The South Korean coastguard says it's possible that some people could still be alive trapped in air-pockets inside the ferry


Family members of passengers missing on the overturned South Korean ferry "Sewol" at the port in Jindo.


REUTERS/Kim Kyung-Hoon

Bad weather on Thursday hampered the search and rescue efforts for any survivors of the South Korean ferry "Sewol" that sank in the sea off Jindo on April 17th.

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Hundreds of people including many high school teenagers are missing after the ship capsized about 12 miles off South Korea's southwestern coast.

President Barack Obama Thursday expressed condolences to the families of the victims of the ferry sinking. He said the US will provide the South Korea with any help it needs to carry out rescue operations.

"South Korea is one of our closest allies, and American Navy personnel and US Marines are already on the scene assisting with the search and rescue efforts," Obama said. "I've directed our military to provide any and all assistance requested by our Korean partners in the days ahead."   

Obama is planning to visit Korea next week as part of a four-country tour of Asia.

"As I will underscore on my visit to Seoul next week, America's commitment to our ally South Korea is unwavering - in good times and in bad."

Among the ship's passengers were 340 children and teachers from the Danwon High School in Ansan, a suburb of the capital, Seoul.

South Korean journalist June Chang says hundreds of high school students and neighbors came to the high school Thursday to talk, to pray, to holding a candlelight vigil.

"There are students ranging from 9th grade to 12th grade all praying for their fellow students. Right now there's a candlelight vigil going on. All the students have pieces of paper with messages scribbled on them saying 'Stay strong,' 'Come back home safely,’ ‘Aren't you hungry? Come back so we can have a meal together.'"

Chang says the Korean Red Cross is on hand at Danwon High School providing food, blankets and counselling for anyone who needs it.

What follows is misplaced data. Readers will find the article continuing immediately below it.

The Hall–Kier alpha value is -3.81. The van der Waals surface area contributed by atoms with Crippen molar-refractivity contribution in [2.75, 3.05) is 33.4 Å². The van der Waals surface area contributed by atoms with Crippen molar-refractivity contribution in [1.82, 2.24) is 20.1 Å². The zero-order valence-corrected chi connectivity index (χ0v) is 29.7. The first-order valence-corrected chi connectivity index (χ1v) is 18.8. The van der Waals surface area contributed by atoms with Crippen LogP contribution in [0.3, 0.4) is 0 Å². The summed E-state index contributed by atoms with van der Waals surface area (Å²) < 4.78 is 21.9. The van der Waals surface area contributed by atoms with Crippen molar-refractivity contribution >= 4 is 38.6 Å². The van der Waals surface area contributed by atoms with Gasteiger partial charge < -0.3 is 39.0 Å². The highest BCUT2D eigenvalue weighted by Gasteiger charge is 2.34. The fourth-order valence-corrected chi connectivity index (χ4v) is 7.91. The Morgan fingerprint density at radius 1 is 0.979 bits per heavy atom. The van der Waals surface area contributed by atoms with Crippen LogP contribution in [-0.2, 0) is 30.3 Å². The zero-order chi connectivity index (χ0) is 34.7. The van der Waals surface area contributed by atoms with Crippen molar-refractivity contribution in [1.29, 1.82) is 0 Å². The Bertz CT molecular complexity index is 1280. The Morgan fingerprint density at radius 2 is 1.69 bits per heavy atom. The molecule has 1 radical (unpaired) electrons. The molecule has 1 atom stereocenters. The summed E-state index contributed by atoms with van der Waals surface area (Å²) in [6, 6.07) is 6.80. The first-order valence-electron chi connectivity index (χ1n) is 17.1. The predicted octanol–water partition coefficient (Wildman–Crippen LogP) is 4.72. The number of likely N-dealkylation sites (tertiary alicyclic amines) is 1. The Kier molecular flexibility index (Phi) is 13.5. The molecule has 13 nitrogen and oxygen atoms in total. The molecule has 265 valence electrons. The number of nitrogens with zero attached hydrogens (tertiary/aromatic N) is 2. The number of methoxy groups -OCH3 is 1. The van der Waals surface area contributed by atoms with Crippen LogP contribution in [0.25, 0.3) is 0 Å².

As for the ferry its now submerged 12 miles off the coast of South Korea. The ferry was carrying passengers to the island of Jeju. There was a total of 475 people including the crew on board.

The trip would normally take more than 13 hours. Investigators say it appears there was a dense fog that delayed the trip two hours.

"Unfortunately because there was a delay, there's speculation that the captain decided to take a shortcut for the journey so this is possibly why the ship might have hit an underwater rock or reef, which could explain why passengers felt an impact, a jolt, and they could hear a loud bang."

The picture of what happened next is still emerging based on survivor's accounts.

"Passengers were saying 'what do we do?' and some people were just trying to follow orders, because instructions were broadcast numerous times to stay put," Chang says. "The captain (Lee Joon-Seok) told the crew to evacuate (according to student interviewed by a local Korean TV station) so they just followed the captain's orders without saving anyone. So apparently that's their excuse. As to whether it’s true or not, I'm not sure, that's what's going around. For instance the life boats for this ferry were not released. They did not deploy any of them which is why there's a swirl of controversy at the moment."

Chang says there are ongoing search and rescue operations, and there's still hope for survivors.  Divers are pumping oxygen into the submerged ferry in the event that any passengers are trapped inside the vessel in air pockets.

The overnight water temperatures are cold enough to induce hypothermia in victims still in the water. In addition, strong currents and murky water is making it very difficult for divers to carry out the search.

As South Korean ferry came to a shuddering halt and was listing further and further into the water, some students on board sent harrowing text messages to their loved ones on shore.

A student texted his mother in Korean, "Mum, this might be the last chance to tell you I love you." His mother texted back, "why's that?" and then "I love you anyway."

That young man was one of the lucky who was rescued. In another text sent as the ferry was listing further and further into the water, a student wrote to her father.

Student: "Dad, don't worry. I'm wearing a life vest and am with other girls. We're inside the ship, still in the hallway."

Father: "I know that the rescue is under way, but shouldn't you be waiting outside the rail? Try to get out if you can."

Student: "The ship is too tilted. The hallway is crowded with so many people."

That young woman has yet to be located. 

Chang says it’s unfortunate that the students were about to embark on a four-day trip to Jeju Island. "It was something they were looking forward to so right now everyone's in shock and disbelief. We're all on the edge of our seats trying to find news of any survivors."